Author Topic: Dog culture  (Read 130 times)

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Online Bubbermiley

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Dog culture
« on: April 08, 2022, 04:16:26 pm »
Out with the old and in with the new. Got another Northern rescue---a shepherd lab husky cross, which are ubiquitous on Manitoba reserves. He's the third one I've had. The first was a sled dog that had been around the block and lived free for a while; the second underwent a horrible trauma as a pup as a result of a culling of the litter and never really trusted humans again. This one was born after his mother was rescued so he's just a happy puppy with a genetic need to scavenge everywhere.
Puppies are nearly as much work as children.

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Offline Squidward von Squidderson

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Re: Dog culture
« Reply #1 on: April 08, 2022, 04:26:53 pm »
My friend got a collie/Aussie shepherd cross a few months ago.  Incredibly intelligent dog, but is pretty high maintenance.  This one is a bit stubborn and, while it knows how it should behave, takes advantage of her owner’s weaknesses!  He is going to need to put in a lot of time in the coming months to get it to where he needs it to be.
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Online Bubbermiley

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Re: Dog culture
« Reply #2 on: April 08, 2022, 07:26:21 pm »
This guy is very food motivated so he's been easy to train. We have sit, lie down, come, no bites, no barking, and drop it and he's only 19 weeks old. He figured out outside potty as soon as the weather switched from -30 all the time. There will be so many new things to try to eat though once the snow finally melts.
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Offline eyeball

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Re: Dog culture
« Reply #3 on: April 09, 2022, 12:12:42 am »
I'm in cat mode at the moment but I've had a few dogs over the years.  I'm down to one aging cat and have been thinking about a dog again.  I don't know if I'm into dealing with as rambunctious a bundle of energy as most puppies but I've given some thought to taking in an older dog who needs a new home and who also likes hanging out beside the wood-stove and taking it easy.  All but one of the dogs I've had were ones that I adopted as adults, they were all into going out on boats or out in the bush...back of the pick-up sort of mongrels.  One of them just couldn't be told to stay home.  If we took the boat he'd run to town if we took the truck he'd swim over.  He trained us well.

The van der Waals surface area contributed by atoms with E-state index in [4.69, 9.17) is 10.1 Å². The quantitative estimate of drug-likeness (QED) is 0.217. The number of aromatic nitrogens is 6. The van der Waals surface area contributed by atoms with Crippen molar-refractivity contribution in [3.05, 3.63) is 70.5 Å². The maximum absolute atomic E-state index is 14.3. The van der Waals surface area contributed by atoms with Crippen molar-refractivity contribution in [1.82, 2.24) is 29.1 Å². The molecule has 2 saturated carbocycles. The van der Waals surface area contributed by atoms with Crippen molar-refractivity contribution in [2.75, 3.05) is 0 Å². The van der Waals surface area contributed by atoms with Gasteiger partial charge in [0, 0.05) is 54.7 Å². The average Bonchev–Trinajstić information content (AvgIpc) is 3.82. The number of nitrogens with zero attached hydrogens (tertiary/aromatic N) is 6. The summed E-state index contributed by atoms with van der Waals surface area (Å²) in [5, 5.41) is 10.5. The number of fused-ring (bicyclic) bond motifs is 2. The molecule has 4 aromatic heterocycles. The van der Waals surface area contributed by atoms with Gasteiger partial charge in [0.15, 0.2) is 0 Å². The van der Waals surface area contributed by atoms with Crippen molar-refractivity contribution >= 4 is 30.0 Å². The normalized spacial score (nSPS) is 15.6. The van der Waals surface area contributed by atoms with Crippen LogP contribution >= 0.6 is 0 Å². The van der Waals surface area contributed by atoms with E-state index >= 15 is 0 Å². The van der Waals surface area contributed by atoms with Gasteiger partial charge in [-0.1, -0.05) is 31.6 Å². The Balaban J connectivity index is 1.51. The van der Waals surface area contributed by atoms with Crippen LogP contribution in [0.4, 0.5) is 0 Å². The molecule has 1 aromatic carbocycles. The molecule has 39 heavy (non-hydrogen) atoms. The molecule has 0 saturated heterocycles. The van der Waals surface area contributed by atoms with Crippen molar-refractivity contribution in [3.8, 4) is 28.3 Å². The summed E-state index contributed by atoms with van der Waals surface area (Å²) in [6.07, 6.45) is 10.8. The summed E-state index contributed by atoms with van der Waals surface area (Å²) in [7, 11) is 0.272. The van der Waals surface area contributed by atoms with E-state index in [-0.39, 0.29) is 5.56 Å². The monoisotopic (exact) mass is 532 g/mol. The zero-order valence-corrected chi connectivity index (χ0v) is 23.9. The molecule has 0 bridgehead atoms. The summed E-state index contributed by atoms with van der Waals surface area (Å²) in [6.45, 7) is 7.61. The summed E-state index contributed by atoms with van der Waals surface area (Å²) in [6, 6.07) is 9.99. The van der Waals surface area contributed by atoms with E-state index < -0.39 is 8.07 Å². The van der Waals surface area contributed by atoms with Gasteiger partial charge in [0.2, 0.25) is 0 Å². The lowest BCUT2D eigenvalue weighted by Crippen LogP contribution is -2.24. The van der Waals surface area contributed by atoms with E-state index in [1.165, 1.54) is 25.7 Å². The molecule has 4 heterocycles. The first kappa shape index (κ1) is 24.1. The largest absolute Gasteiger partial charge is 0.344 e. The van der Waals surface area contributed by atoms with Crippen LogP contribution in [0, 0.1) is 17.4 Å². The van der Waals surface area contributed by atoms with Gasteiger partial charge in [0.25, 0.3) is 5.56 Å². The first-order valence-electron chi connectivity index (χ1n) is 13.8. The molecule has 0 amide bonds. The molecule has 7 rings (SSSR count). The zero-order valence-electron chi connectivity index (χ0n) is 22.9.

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Offline Dia

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Re: Dog culture
« Reply #4 on: April 09, 2022, 11:24:41 am »
We've got an Arab Village dog, called a Baladi (means local in Arabic).  He's very fast, and very smart.  He once watched me try to teach our other dog how to fetch, and figured it out faster than she did.  He learned to sit on his hind end with front paws up after I praised him for that once.  However, whether he'll do any particular trick entirely depends on his mood.  He's not the type of dog I'd ever trust off-leash as he's far too independent minded.  He's more like a partner than a pet and is a two-person dog, allowing only myself and my partner to touch him for the last 11.5 years.   

Our other dog, a shepherd/rottie cross, passed last year.  She was very sweet, very eager to please at all times - and thought the sun rose and set out of my partner's butt.  :)  She wasn't so easy to train, as she'd get so excited she'd forget what we were supposed to be doing.  Despite her devotion to my partner, she wasn't particularly affectionate - she liked pets, but never really asked for them, but would always try to be in the same room as her favorite human.

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Offline wilber

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Re: Dog culture
« Reply #5 on: April 09, 2022, 08:00:53 pm »
We had a Lab in our home for more than 35 years. I'm fine with small dogs but they aren't my thing. Same goes for cats. My present townhouse and age are no longer conducive to accomidating a high energy dog like a young Lab. They don't start growing up until they hit around 5. My daughter is a Lab lover as well and her latest is just over two. It's a wonderful dog, full of fun but either going flat out or asleep. The only in between is eating because if Labs have a downside, they are walking stomachs.
"Never trust a man without a single redeeming vice" WSC

Online Bubbermiley

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Re: Dog culture
« Reply #6 on: April 09, 2022, 08:09:59 pm »
My first lab cross, the former sled dog, could literally run for hours and literally had to for at least an hour a day. I would take him on my bike and he could keep up and even go faster if he wanted.
My second one liked to lie around and sleep, and go for one 15 minute walk a day.
This one has lots of energy but is still apprehensive about outside and turns around to go home before we really get started. But that will likely change.